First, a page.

Sen. Jonathan Windy Boy, D-Box Elder, speaks out during a Jan. 29 hearing of the House Agriculture Committee against the hazing of bison by Department of Livestock agents.
By the time testimony began on House Bill 253—a legislative effort to shift wild bison management away from state livestock authorities—the actors in the long-standing debate became apparent. The point of the Jan. 29 hearing, however, did not.
“We’ve had armed agents on snowmobiles, ATVs and horseback, scouting in our backyards. We’re fed up with the harassment, the trespassing and the trampling of private property rights,” said landowner Kerrie Taggart, who protested Department of Livestock (DOL) bison hazing operations on the Horse Butte peninsula. “The bison are much better neighbors than the Department of Livestock,” added Liz Kearney, another Horse Butte resident.
Taggert and many of her neighbors attempted to create a bison sanctuary on the peninsula in 2003, but were reportedly besieged by DOL agents when the buffalo arrived that winter. (The agency refutes these accounts). Horse Butte residents are among a host of folks livid over bison management in Montana and aiming to strip the DOL of its authority over buffalo, a position it’s held since a 1995 legislative action. Lawmakers handed bison off to the DOL to control cattle transmission of the bovine-ungulate infection brucellosis, which the animals carry in substantial percentages. Yet, since that decision, bison have not been responsible for any of the reported transmissions to cattle around Yellowstone National Park.
Nine months after a particularly bad winter on the plateau led to the slaughter of more than 1,600 Yellowstone bison, legislators and activists are calling for some kind of change. HB 253 would reverse the 1995 legislative action and hand the buffalo reins back to the Department of Fish, Wildlife and Parks (FWP).
Naturally, a large segment of the livestock industry wants to stick with the status quo of keeping wild bison off Montana turf.
“We are very much opposed to this because it doesn’t mention the eradication of brucella,” said Madison Valley seedstock producer Ted Williams, who, like many bill opponents, criticized FWP for failing to stop the elk-to-cow brucellosis transmission that occurred last year. “Fish, Wildlife and Parks hasn’t done a very good job with the elk situation.”
The back-and-forth during the hearing prompted House Agriculture Committee Chair Kendall Van Dyk, D-Billings, to ask the public to stick to the point of the legislation and restrain from bashing the two state agencies. Nonetheless, after roughly 150 minutes of public testimony, Ken McDonald, FWP’s wildlife division director, got up, thanked the bison advocates for their vote of confidence and said in veiled terms the agency wasn’t interested in the responsibility.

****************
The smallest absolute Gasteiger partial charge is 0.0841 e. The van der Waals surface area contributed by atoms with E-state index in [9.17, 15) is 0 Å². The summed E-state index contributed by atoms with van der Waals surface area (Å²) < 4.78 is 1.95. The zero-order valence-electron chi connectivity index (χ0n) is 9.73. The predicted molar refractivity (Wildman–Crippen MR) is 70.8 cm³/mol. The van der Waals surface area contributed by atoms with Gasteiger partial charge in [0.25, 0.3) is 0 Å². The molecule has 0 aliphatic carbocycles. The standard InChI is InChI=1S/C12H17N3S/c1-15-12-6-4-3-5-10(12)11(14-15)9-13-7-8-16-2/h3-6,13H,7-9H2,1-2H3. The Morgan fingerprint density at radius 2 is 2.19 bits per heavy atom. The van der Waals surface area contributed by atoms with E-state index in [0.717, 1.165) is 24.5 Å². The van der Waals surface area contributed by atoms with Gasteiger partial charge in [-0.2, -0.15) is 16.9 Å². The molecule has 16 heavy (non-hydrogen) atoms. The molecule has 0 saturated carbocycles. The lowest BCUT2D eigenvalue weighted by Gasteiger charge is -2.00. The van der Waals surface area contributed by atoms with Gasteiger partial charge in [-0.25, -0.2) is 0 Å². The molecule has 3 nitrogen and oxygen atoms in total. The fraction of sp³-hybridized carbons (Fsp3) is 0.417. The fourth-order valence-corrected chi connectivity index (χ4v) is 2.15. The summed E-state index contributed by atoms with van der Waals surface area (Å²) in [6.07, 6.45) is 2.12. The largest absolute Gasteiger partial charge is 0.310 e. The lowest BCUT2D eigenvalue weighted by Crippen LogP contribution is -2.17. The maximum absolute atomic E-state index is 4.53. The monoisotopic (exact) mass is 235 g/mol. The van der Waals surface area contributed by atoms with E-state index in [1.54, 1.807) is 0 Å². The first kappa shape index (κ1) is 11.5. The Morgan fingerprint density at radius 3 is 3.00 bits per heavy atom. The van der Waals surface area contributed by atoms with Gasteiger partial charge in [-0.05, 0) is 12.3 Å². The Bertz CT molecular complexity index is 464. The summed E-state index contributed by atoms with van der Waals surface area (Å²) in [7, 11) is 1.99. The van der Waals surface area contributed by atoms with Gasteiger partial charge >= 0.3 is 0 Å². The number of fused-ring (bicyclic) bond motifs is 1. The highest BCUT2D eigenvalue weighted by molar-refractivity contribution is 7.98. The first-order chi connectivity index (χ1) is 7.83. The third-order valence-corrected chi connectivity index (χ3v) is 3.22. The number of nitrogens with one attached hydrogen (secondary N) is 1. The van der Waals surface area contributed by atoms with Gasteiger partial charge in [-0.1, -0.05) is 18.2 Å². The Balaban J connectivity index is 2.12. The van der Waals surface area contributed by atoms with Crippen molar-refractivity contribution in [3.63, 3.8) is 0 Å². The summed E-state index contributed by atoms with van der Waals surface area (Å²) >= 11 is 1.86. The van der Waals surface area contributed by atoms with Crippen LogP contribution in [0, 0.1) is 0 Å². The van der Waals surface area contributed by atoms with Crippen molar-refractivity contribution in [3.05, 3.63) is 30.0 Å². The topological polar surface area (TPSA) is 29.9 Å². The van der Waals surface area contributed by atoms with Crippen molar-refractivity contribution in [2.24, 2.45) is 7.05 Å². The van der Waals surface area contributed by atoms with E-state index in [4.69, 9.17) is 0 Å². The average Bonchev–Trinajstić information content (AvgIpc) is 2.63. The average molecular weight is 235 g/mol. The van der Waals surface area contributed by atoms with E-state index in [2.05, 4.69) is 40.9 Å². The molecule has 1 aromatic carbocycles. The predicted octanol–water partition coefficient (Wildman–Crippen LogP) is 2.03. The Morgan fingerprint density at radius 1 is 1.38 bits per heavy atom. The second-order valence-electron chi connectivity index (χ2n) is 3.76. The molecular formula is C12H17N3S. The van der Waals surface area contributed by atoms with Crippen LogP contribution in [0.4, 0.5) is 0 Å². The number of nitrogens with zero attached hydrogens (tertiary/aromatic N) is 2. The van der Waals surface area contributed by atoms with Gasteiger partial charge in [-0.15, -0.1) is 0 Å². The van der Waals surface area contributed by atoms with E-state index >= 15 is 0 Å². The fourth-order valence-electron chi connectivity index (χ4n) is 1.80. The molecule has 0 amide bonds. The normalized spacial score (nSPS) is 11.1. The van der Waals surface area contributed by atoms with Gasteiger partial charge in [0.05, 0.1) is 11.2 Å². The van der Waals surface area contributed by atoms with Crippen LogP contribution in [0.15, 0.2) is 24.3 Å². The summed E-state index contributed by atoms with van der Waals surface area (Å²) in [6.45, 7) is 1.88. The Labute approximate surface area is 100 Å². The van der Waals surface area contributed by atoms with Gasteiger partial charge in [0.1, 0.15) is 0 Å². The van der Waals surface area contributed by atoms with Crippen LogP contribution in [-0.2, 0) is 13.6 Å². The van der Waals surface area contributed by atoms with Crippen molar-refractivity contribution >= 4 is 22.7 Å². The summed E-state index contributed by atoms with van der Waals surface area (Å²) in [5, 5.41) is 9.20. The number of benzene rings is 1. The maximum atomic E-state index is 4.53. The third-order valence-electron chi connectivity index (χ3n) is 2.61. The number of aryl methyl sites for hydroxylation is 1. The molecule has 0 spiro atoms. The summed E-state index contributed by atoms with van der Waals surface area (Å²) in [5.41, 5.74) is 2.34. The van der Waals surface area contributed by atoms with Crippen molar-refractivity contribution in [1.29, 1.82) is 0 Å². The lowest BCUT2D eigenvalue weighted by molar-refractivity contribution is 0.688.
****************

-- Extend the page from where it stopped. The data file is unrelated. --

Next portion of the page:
“Ultimately, bison in and around the park are managed under the auspices of the Interagency Bison Management Plan, or IBMP,” McDonald said, referring to a highly controversial document signed in 2000 by the DOL, FWP and three federal agencies. “Even if management authority were removed from the Department of Livestock, the agency would still have a significant say on what would or would not happen with bison management.”
McDonald further lamented his department’s lack of resources to outright assume hazing responsibilities under the IBMP, a sum estimated at $660,000 per year. But he did suggest that FWP would have to find a way to pay for it if HB 253 passes.
The agency’s unwillingness to take over management of bison aroused disappointment and potent frustration among bill advocates.
“This is coming from the governor’s office, in my opinion. FWP has been emasculated and we don’t know what to do,” hunter-activist Glenn Hockett told the Independent following the hearing. “It’s very disappointing to hear, ‘Well, we’ll just put the FWP sticker over the DOL sticker on the helicopters.’ Go and read your manuals—you’re the wildlife agency.”
When contacted about Hockett’s claim, Mike Volesky, Gov. Brian Schweitzer’s natural resources policy advisor, responded directly. “The frustration you see in that committee hearing room is a microcosm of the entire issue,” he said. “The governor has taken no official position.”
Top livestock officials retort the new law wouldn’t do anything for private property rights—one of its major selling points. Although HB 253 would strip the DOL of its authority under the current brucellosis management statute, the deadlines for when bison would have to be off Montana soil, in accordance with the IBMP, would remain in place. As a result, DOL Executive Director Christian Mackay argued IBMP partners would still have the authority to haze or capture bison on private property without permission.
“The principles in the IBMP and the deadlines would still have to be met—by May 15 on the west side and by April 15 on the north side, bison would have to be back in the park,” Mackay said. “It doesn’t matter if it’s a guy in a blue shirt doing it or a guy in a green shirt doing it.”
John Mundinger, a biologist who helped draft the IBMP, suggested during the committee hearing that switching lead agency status between two parties of the same agreement would just shuffle deck chairs on the same failed management policy. He argued that the goals of eradicating brucellosis and seeding a renaissance of bison on the American plains share one common trait—that both seem extremely unrealistic.
“We have two dominant world views on bison, neither one of which, in my opinion, is entirely rational,” Mundinger said. “Most of the testimony [today] was to the plan, not the legislation. You need to fix the plan.”